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Lure Review


Berkley’s PowerBait Infused Spinnerbaits – The Power Blade Series (continued)

Over the next day the Power Blade prototypes continued to deliver, amounting for both numbers and quality fish. I think part of the reason the baits were so effective was because the water we were fishing in Florida was stained and the size of the different blades that Dan had prepared combined with the white skirting made for a deadly combo in these conditions. The addition of Power Bait scent was an added X-factor.

Dan digs through his remaining prototype PowerBlades

At one point during the trip even jig expert Gary Klein asked what the hot bait we were fishing as he could see, and hear, us putting the hurt on the fish from the other side of the lake. Dan dug out a few more of those prototypes and shared them with the other boat. Over the course of the entire trip my confidence in the Power Blade grew with each fish we caught.

Sharing the PowerBlades with other Pro Anglers including Gary Klein

We were getting a lot of quality bites and I started to wonder just how much of this was a result of the bait design, or using the right blades for the environment, and just how much of this was a benefit of the Power Bait infused skirts. I had to wrap my head around the idea of Power Bait in a spinnerbait. The use of Power Bait in jigs made a lot of sense to me as fish often inhale and spit out jigs and that extra second that they hold onto a jig during this process can make a huge difference in converting strikes into hooked fish.

I don't typically fish large Colorado blades very much personally but they proved very effective in the stained water

Spinnerbaits are different and are moving baits where fish usually commit and hook themselves during the initial strike. The Power Bait skirts are designed to put out a scent trail and I have seen fish test-bump spinnerbaits, so perhaps the added scent can help in these types of situations. I personally am a big fan of Power Bait and Maxscent lures like Flat Worms and Chigger Craws and view the addition of Power Bait into the Power Blade skirts as a bonus factor to an already strong blade design.

A look at the various prototype configurations. After the trip to Florida I started fishing the mass production baits in our home waters in Northern California

Soon after my first experience in Florida I received the mass production baits and was able to experiment with some more colors and blade patterns in my home water. I tried a variety of different trailers and ultimately found the effectiveness of the bait was similar with and without a trailer, except when there was a particular type of hatch. For example, when I observed a lot of baitfish in the water and added a trailer to increase the length of the bait or match a color, I did receive some more strikes, but it wasn’t anywhere close to 2X the number of strikes per hour.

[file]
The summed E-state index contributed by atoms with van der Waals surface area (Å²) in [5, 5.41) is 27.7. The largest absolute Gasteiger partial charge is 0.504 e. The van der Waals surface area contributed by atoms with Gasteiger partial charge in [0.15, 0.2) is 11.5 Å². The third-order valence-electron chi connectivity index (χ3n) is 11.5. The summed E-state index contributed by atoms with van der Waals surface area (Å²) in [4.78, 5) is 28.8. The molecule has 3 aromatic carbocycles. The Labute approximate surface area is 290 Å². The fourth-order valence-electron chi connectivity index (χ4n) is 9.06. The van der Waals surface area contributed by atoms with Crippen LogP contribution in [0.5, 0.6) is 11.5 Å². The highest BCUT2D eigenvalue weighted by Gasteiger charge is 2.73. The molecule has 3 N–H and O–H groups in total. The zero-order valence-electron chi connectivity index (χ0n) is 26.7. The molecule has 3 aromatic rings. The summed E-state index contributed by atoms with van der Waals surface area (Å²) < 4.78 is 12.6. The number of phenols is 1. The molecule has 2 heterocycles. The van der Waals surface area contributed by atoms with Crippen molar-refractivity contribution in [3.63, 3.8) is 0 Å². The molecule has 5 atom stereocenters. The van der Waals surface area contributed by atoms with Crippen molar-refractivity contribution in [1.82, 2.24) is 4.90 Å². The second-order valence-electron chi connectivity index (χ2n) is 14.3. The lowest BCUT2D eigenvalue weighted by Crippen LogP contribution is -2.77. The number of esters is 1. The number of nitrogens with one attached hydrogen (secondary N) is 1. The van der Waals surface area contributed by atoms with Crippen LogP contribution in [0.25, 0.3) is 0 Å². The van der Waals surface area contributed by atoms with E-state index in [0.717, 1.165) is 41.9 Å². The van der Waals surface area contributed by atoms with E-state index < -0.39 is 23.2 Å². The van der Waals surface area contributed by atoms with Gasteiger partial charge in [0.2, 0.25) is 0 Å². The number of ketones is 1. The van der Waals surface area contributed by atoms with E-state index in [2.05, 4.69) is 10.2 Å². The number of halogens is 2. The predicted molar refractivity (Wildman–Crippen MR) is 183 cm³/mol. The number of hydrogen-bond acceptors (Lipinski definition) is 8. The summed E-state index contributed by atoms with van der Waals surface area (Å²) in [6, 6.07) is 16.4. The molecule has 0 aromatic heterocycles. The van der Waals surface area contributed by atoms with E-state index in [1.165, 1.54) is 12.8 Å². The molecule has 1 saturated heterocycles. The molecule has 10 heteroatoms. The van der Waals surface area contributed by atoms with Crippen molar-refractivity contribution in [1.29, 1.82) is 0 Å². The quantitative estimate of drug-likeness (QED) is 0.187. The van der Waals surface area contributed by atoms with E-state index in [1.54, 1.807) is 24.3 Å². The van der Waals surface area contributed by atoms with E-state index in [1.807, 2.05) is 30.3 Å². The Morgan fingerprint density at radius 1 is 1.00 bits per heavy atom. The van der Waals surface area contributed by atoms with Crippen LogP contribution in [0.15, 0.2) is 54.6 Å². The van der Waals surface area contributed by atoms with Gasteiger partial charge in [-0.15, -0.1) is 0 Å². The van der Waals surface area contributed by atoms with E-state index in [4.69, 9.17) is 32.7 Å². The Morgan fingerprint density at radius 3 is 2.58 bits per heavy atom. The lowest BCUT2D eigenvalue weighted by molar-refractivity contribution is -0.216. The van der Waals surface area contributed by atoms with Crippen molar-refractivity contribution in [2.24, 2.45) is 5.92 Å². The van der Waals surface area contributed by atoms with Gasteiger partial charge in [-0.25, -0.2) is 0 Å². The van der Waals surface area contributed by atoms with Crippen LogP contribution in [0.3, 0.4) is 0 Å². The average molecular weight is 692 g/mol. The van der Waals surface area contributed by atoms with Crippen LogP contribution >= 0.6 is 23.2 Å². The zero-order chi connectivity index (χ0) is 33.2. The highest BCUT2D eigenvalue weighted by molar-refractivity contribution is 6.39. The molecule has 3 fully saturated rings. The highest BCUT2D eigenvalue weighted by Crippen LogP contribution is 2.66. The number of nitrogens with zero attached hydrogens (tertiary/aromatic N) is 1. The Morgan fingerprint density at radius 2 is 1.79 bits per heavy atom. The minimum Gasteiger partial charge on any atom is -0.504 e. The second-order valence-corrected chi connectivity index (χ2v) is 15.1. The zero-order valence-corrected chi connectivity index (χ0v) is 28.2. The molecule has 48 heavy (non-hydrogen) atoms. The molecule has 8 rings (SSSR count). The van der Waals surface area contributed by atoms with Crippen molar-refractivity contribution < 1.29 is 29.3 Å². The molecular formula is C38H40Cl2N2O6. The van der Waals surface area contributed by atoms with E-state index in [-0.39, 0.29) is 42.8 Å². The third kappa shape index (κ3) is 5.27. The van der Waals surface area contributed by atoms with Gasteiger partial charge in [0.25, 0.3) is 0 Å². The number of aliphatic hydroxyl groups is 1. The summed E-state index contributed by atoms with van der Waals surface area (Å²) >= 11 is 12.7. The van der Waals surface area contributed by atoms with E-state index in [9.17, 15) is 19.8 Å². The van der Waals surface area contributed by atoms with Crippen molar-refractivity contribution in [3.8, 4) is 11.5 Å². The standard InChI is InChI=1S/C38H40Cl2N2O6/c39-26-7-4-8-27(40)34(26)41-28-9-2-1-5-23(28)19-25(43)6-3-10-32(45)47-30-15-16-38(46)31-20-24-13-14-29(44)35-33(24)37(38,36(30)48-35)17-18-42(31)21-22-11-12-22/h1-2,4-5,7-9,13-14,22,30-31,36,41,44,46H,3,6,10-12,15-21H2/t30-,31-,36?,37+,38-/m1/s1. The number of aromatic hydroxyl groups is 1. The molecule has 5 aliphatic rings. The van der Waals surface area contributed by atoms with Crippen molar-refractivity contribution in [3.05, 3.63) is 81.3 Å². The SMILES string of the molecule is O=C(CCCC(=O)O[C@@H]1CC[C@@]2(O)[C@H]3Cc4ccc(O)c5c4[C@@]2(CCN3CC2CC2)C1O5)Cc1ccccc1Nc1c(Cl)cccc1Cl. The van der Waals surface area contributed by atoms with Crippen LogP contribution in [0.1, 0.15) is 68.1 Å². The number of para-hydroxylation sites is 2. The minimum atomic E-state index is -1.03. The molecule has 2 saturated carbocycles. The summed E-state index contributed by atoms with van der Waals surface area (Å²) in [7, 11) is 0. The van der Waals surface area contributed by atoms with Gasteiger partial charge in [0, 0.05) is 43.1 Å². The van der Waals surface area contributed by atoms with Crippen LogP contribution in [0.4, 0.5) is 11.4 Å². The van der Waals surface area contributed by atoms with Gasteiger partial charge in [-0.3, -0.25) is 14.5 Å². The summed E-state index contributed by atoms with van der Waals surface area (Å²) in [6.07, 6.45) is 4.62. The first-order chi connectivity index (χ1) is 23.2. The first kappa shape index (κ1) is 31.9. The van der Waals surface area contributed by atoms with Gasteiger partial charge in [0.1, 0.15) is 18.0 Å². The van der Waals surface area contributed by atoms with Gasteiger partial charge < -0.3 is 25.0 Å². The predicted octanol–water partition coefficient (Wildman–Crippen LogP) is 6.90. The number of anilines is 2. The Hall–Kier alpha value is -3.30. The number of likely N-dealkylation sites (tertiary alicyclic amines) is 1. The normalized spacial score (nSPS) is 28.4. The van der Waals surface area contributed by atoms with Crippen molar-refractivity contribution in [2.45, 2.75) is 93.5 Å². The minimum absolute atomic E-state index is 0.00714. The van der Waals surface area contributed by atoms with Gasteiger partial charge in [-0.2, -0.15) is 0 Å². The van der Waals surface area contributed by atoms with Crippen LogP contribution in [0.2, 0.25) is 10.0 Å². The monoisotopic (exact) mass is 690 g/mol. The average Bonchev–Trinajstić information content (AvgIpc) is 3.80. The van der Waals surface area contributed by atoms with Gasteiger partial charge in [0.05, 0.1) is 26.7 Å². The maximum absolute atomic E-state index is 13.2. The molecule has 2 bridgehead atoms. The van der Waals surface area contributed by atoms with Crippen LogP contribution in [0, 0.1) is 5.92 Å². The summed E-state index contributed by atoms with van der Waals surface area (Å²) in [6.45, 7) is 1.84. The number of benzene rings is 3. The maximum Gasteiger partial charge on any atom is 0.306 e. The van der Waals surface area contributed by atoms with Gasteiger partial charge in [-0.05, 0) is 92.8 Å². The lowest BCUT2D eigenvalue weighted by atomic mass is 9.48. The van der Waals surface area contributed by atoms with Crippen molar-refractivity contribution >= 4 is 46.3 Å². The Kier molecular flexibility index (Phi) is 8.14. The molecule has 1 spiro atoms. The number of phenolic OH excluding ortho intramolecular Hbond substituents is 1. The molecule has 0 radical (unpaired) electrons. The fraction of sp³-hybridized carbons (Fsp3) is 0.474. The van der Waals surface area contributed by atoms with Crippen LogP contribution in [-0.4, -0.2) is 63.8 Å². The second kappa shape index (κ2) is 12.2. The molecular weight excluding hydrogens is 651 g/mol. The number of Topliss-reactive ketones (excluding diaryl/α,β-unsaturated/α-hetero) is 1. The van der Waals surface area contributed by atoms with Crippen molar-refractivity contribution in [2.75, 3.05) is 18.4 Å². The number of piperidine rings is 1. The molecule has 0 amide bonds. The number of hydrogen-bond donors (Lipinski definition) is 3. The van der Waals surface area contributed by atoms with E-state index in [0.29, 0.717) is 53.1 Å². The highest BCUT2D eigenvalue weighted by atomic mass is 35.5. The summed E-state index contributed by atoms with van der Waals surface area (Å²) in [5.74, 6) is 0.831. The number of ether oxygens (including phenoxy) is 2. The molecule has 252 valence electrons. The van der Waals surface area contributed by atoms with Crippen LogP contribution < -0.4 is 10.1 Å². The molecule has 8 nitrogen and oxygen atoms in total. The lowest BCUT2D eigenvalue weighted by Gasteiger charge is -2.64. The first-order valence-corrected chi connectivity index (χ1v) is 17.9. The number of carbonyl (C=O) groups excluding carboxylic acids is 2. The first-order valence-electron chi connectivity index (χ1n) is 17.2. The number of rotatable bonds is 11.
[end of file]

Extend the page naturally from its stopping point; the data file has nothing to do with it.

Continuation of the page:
A look at the conical style bait keeper that keeps baits pinned from all angles

The conical style bait keeper molded onto the Fusion 19 hook does a good job keeping trailers pinned on without ripping them. I found myself using a lot of Keitechs and Jackall Rhythm Waves as trailers and found Berkley's new Power Stinger (a bait originally designed for bladed jigs) also worked well, especially after the spawn when there were a lot of juvenile fish in the water. This bait also adds even more PowerBait to the equation which can be a confidence booster in itself.

I use a lot of Keitech and Jackall trailers on spinnerbaits and also tried the new Berkley PowerStinger

Besides changing the profile of the bait another reason that I like to add a trailer is to increase weight. When fishing in shallow or clear water I forgo the trailer to keep the bait higher up in the water column which enables me to burn the bait over grass or navigate clear water quickly. The opposite is often true in stained water or when I want to fish deeper and slower and that added weight of a trailer helps get the Power Blade to run deeper.

A PowerStinger used as a trailer adding a longer baitfish profile to the Power Blade

As with other spinnerbaits proper blade selection can increase effectiveness depending on conditions. In general, the do-it-all combination is the standard Willow and Colorado blade configuration, but I do find myself gravitating more towards double willow setups because of their ability to fish throughout the water column a bit more, and I like the schooling baitfish effect this amalgamation so effectively replicates. The large Colorado single or dual blade configuration is the one that I probably fish the least, but I always carry one in my boat for fishing in lower light and in dirty water. These blades are great for slow rolling as they displace a lot of water and thump hard helping fish key onto the bait when visibility isn’t great. There are some anglers that only fish big Colorado blades at night.

Fishing the Power Blade at the California Delta

The good news is that Dan and the team at Berkley didn’t just test the water releasing a single bait configuration in just a few colors. They went all-in releasing multiple blade configurations with both plated and painted blades, four different sizes that feature different head and blade sizes, and a dizzying array of color patterns to select from. Whether you are fishing clear or stained water, or want to burn or slow roll your blades, there is likely a configuration in the Power Blade lineup that will meet your application and preferred spinnerbait fishing style.  They even launched both standard and compact sizes so that these spinnerbaits can be used for multiple species beyond bass.

The Power Blade skirts flare very nicely in the water and the bait tracks true at all speeds

Next Section: A Quality Blade even without PowerBait...









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